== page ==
The duties of the Environmental Team (ET) and Environmental Team Leader (ET Leader) are to:

* monitor the various environmental parameters as required by this or subsequent revisions to the EM&A Manual;

* assess the EM&A data and review the success of the EM&A programme determining the adequacy of the mitigation measures implemented and the validity of the EIA predictions as well as identify any adverse environmental impacts before they arise;

* conduct weekly site inspections and to investigate and inspect the Contractor's equipment and work methodologies with respect to pollution control and environmental mitigation, monitor compliance with the environmental protection specifications in the Contract, and to anticipate environmental issues that may require mitigation before the problem arises;

* audit the environmental monitoring data and report the status of the general site environmental conditions and the implementation of mitigation measures resulting from site inspections;

* review Contractor's working programme and methodology, and comment as necessary;

* investigate and evaluate complaints, and identify corrective measures;

* advice to the Contractor on environmental improvement, awareness, enhancement matters, etc, on site;

* report on the environmental monitoring and audit results and the wider environmental issues and conditions to the IC(E), Contractor, Towngas and the EPD; and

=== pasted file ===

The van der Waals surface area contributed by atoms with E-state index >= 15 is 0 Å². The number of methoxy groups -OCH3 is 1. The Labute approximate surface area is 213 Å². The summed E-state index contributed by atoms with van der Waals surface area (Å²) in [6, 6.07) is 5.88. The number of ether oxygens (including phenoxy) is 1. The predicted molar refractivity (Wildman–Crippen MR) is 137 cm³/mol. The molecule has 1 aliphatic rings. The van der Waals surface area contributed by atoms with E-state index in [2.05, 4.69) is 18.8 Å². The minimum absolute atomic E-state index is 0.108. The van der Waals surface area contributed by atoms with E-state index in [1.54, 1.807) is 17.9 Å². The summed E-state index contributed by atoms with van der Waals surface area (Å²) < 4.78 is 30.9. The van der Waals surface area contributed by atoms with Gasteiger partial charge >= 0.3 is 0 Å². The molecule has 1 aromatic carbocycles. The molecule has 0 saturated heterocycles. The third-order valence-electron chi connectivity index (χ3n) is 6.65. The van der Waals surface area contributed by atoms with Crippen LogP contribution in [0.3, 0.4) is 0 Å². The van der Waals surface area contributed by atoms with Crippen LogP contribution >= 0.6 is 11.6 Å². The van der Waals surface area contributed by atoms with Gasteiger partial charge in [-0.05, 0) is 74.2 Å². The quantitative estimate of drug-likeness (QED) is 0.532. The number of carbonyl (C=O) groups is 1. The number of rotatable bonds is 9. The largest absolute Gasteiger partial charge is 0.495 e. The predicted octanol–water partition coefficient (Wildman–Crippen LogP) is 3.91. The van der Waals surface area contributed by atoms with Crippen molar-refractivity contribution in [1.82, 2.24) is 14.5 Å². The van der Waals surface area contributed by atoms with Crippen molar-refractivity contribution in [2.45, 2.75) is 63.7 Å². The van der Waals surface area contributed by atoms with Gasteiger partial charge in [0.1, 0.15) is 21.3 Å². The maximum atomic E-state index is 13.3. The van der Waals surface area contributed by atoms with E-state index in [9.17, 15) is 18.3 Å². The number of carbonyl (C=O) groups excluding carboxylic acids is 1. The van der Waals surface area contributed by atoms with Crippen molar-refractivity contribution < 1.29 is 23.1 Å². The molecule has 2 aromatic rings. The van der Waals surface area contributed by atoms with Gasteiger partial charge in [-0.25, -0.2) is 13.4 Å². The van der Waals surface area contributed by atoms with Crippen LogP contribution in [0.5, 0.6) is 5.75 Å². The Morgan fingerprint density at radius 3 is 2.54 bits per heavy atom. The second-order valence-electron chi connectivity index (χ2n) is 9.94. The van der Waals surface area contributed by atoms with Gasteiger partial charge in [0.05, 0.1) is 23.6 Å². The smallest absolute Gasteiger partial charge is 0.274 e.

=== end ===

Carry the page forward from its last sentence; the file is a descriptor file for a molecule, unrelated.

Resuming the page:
* adhere to the agreed protocols or those in the Contract Specifications in the event of exceedances or complaints.

The ET shall be led and managed by the ET leader.  The ET leader shall have relevant education, training, knowledge, experience and professional qualifications subject to the approval of the Director of Environmental Protection.  Suitably qualified staff shall be included in the ET, and ET should not be in any way an associated body of the Contractor.

Independent Environmental Checker

An Independent Environmental Checker [IC(E)], independent from the management of construction works, shall be appointed to audit and verify the overall environmental performance of the works and to assess the effectiveness of the ET in their duties.  The main objectives will be to:

* Review and monitor the implementation of the EM&A programme and the overall level of environmental performance being achieved;

* arrange and conduct monthly 'independent' site inspections/audits of the works;